I am generally wary of people who seem too certain in their faith. Some might say I am equivocal or unwilling to make a commitment. Others might say I have fallen into relativism and that if I had more faith I would be certain. Or maybe it is jealousy; certainty has never really been my experience. My faith has been more a journey of questions, searching, and wrestling than one of absolute answers.
That is not to say that I have no beliefs or commitments. Are the creeds true? Does God exist? Is Jesus Christ the incarnate Son of God? Does God love us? Is the resurrection true? Yes to all and more.
My wariness is with another kind of certainty – the kind of certainty that establishes moral superiority, labels and exclusion. Certainty that “we” are right and that “they” are wrong, that “we” are good and “they” are bad is what often threatens to divide the Church and separate us from each other.
I sometimes wonder if certainty, rather than doubt, might be the opposite of faith. Christ does not ask us to be certain. He calls us to be faithful, to be trusting. When I am certain I have placed myself at the center and I become the focus. Trust, however, asks me to look beyond myself. It allows relationship. Trust places God at the center.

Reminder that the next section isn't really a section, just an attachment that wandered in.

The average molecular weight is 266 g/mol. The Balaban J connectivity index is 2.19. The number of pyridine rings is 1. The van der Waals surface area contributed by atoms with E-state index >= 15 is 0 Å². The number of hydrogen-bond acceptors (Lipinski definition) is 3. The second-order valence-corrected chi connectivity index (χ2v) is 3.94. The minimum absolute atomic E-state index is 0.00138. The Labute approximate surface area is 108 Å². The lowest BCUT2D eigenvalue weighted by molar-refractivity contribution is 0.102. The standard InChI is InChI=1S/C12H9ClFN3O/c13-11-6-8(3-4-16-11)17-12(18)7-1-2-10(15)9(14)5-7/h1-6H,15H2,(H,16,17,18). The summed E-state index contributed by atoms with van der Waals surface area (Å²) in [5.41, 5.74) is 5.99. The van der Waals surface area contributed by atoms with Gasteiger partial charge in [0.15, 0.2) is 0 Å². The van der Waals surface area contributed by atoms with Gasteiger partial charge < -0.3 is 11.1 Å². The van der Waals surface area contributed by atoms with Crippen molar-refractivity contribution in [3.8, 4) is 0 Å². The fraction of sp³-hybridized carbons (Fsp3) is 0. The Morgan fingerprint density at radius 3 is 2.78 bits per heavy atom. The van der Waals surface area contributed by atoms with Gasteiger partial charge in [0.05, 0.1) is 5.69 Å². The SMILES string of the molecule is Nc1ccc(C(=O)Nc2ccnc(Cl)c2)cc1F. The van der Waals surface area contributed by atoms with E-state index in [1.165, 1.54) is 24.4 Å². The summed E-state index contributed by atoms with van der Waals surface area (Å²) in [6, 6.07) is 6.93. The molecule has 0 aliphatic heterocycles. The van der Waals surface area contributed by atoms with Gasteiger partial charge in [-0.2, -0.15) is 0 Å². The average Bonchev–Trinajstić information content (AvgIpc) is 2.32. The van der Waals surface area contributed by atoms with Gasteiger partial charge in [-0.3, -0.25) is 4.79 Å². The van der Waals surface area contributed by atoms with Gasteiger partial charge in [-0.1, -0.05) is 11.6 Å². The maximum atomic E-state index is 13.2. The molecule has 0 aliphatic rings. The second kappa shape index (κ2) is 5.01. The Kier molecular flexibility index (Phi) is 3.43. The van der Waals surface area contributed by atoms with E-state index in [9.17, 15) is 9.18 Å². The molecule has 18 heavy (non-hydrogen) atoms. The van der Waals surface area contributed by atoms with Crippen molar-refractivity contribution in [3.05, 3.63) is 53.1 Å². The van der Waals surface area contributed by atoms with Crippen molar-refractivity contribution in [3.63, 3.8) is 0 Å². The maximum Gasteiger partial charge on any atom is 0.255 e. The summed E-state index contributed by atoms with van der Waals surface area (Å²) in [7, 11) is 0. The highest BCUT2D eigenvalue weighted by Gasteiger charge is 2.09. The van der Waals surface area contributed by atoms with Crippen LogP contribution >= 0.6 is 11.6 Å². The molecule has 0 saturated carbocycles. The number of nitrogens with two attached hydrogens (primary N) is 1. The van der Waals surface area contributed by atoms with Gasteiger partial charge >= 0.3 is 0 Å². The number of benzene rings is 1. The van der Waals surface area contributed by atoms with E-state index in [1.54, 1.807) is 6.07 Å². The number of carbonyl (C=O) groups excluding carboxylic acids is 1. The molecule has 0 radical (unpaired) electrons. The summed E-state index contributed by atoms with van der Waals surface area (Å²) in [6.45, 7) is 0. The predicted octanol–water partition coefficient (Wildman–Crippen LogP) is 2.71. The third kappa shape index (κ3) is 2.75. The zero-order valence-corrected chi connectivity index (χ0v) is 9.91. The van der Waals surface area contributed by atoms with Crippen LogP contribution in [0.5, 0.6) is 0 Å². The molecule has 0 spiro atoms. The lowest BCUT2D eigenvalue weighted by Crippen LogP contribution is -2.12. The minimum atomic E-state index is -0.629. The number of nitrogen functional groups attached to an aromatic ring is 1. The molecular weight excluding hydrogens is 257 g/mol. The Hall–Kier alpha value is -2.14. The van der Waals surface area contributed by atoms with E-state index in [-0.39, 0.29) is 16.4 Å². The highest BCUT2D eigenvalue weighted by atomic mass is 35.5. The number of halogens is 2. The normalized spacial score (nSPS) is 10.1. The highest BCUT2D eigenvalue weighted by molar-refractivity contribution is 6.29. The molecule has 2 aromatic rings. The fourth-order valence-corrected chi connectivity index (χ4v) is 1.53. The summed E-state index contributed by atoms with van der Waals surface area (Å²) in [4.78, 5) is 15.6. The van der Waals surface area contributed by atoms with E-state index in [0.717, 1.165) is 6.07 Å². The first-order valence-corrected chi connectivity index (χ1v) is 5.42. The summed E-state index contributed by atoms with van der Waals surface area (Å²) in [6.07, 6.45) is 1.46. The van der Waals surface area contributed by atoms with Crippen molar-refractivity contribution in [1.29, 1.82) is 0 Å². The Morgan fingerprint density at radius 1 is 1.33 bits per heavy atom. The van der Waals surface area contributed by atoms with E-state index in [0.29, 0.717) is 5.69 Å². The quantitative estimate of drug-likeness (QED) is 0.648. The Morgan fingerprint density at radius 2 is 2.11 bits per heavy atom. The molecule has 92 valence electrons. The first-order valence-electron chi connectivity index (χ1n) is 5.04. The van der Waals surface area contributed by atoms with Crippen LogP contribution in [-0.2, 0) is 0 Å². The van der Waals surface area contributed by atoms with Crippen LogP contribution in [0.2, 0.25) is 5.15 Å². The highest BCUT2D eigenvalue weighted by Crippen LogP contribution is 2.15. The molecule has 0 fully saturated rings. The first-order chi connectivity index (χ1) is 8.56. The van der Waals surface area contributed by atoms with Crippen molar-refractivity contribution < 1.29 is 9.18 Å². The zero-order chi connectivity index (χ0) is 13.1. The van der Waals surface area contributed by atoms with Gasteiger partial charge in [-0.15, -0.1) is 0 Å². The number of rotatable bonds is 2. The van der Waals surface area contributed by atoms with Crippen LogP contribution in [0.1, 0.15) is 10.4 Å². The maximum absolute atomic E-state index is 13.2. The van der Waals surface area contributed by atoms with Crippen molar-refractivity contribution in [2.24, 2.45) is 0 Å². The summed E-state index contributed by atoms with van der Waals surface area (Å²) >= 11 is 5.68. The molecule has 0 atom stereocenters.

Faith is alive, dynamic, and growing. Faith opens us to possibilities beyond what we can presently see and understand. Certainty is more narrow. It naturally defines how we can think and act. It establishes limitations and restrictions on God, each other, and ourselves. Certainty creates boundaries. We all need boundaries to survive. But we must also recognize that the same wall that protects “us” from “them” can easily become the wall that imprisons us.
It is often much easier and less risky to be certain than it is to be faithful and trusting. Trust is hard work. It is more than simply believing. It is an action. Trust does not mean that we do not think for ourselves, that we do not get involved, or that we just sit back and let happen whatever will happen. Trust means that we must wrestle with the difficult questions. But we do so with possibilities, risk, and openness – with the possibility that our own opinion could be wrong, with the risk that we might be changed, and with openness to God’s ever-present love and grace for “us” and for “them.”
My hope and prayer is that I might be more faithful than certain, that I not fear new truths, that I not settle for half truths, and that I not presume to have all the truth.
“Never look down on anyone.
You do not know whether the spirit of God prefers to dwell in you or in them.“
– Sayings of the Egyptian Fathers